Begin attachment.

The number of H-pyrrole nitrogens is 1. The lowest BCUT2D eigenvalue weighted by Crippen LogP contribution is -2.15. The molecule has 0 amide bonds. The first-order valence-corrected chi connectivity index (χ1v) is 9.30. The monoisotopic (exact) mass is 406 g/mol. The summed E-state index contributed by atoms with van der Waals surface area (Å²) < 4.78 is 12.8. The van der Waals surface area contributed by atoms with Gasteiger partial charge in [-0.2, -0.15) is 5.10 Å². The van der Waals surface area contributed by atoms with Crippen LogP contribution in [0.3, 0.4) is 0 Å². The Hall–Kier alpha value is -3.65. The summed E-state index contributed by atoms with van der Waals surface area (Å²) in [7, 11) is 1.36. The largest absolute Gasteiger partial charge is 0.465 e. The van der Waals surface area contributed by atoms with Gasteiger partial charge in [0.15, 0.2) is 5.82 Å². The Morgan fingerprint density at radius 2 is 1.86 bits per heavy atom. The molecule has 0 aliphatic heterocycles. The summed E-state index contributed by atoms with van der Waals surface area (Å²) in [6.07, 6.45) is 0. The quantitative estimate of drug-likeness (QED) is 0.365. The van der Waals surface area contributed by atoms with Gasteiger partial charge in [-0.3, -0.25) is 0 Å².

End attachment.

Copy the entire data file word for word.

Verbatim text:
The number of H-pyrrole nitrogens is 1. The lowest BCUT2D eigenvalue weighted by Crippen LogP contribution is -2.15. The molecule has 0 amide bonds. The first-order valence-corrected chi connectivity index (χ1v) is 9.30. The monoisotopic (exact) mass is 406 g/mol. The summed E-state index contributed by atoms with van der Waals surface area (Å²) < 4.78 is 12.8. The van der Waals surface area contributed by atoms with Gasteiger partial charge in [-0.2, -0.15) is 5.10 Å². The van der Waals surface area contributed by atoms with Crippen LogP contribution in [0.3, 0.4) is 0 Å². The Hall–Kier alpha value is -3.65. The summed E-state index contributed by atoms with van der Waals surface area (Å²) in [7, 11) is 1.36. The largest absolute Gasteiger partial charge is 0.465 e. The van der Waals surface area contributed by atoms with Gasteiger partial charge in [0.15, 0.2) is 5.82 Å². The Morgan fingerprint density at radius 2 is 1.86 bits per heavy atom. The molecule has 0 aliphatic heterocycles. The summed E-state index contributed by atoms with van der Waals surface area (Å²) in [6.07, 6.45) is 0. The quantitative estimate of drug-likeness (QED) is 0.365. The van der Waals surface area contributed by atoms with Gasteiger partial charge in [-0.3, -0.25) is 0 Å².